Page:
There are a kaleidoscope of colours to admire across England at this time of year but where do you go to see the most dazzling displays? The National Trust have the answers. Here, they recommend a selection of autumn walks where you’ll discover orange-dusted hills, golden woodlands, blue evening skies and if you're lucky, some red squirrels along the way…
Wicken Fen is one of Europe's most important wetlands, supporting an abundance of wildlife. The raised boardwalk and lush grass droves allow easy access to a lost landscape where visitors can enjoy the vibrant russet tones of the sedge in the autumn months.The wetlands are a great place to explore as the sun goes down. The sedge is illuminated by the sun and you can enjoy the vast open skies that gradually fade from russet oranges to black; it really is an iconic landscape.
The Tudor house and estate of Speke Hall appears to glow yellow during the autumn months. The trees are decorated with yellow leaves in the Clough, Speke Hall’s ancient woodland of beech and oak. Grasses turn a yellow-brown as they dry up for the autumn and even the skies get a yellow hue at dusk.
Rosehips turn from yellow through to red, the plums from green to yellow to black, while the haws get a rush of yellow colour, as do the crab apples. All of these berries attract some fascinating wildlife including song thrushes, mistle thrushes and blackbirds.
During the autumn months, the seven million coniferous trees across Cragside keep the estate a fresh green while autumn changes the landscape around it. The Pinetum was established by Lord and Lady Armstrong as a showcase for their wealth and is a horticultural jewel. Plant hunters were sent around the world to create a fine collection of rare specimens.
Visitors can enjoy a leisurely walk through the atmospheric pine woodland looking at the rows of spruce and conifers this autumn.
Brownsea Island is located in Poole Harbour and is home to around 200 red squirrels and autumn is the best time of year to see them. Red squirrels raise two broods so numbers are at their peak and as squirrels don't hibernate, they are busy gathering food to see them through the winter.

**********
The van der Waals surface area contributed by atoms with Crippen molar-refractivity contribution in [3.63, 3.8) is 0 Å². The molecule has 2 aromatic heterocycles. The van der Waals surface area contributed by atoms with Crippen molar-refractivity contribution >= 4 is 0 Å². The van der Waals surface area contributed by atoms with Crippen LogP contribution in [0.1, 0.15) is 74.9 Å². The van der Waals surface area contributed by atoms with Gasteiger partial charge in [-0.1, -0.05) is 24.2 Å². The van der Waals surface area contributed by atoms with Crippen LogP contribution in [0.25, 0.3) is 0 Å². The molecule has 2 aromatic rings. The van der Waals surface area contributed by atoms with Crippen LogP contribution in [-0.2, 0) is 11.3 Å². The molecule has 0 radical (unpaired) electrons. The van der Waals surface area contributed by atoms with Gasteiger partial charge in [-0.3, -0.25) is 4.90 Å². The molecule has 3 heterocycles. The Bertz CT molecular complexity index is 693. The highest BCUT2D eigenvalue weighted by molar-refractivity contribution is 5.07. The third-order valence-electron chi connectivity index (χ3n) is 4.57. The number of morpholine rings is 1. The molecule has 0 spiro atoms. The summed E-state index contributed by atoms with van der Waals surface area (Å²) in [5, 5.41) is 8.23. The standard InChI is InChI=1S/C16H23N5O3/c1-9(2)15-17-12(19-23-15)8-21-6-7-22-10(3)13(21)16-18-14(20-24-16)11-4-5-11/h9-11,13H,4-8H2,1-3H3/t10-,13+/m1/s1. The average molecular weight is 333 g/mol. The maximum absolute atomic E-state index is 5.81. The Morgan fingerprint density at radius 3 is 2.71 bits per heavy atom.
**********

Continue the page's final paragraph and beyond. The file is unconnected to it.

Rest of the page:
Red makes its mark further throughout the island with the ornamental red and scarlet oaks from North America and you can also see the red autumnal fronds of the bracken. The island is also home to migrant redstarts, the common red darter dragonfly and red admiral and peacock butterflies. Autumn also sees the emergence of the fly agaric fungi, which is red with white spots.
Petworth House is set in a beautiful deer park landscaped by 'Capability' Brown and was the inspiration
for one of the great landscape painters, J.M.W. Turner.
In autumn, the woodlands and grasslands transform slowly from green to gold. The magnificent oaks, limes, beeches and chestnuts create canopies of buttery-gold foliage and at the centre of the deer park stands an English oak tree with golden leaves that has stood overlooking the estate for almost 1000
In the evening light, the setting sun bathes the mansion in a warm yellow glow, whilst its windows
shine gold and red.
The blue of the Shropshire Hills is reflected in A E Houseman’s poem, A Shropshire Lad, in which he talks of the 'Blue Remembered Hills'. As you walk through Carding Mill Valley, it is these blue-tinged hills that visitors see standing in the distance.
As the nights draw in during the autumn months, the skies become a dark blue colour. The water in the stream and the waterfall appear to shine brighter and the heather takes on a blue tinge.
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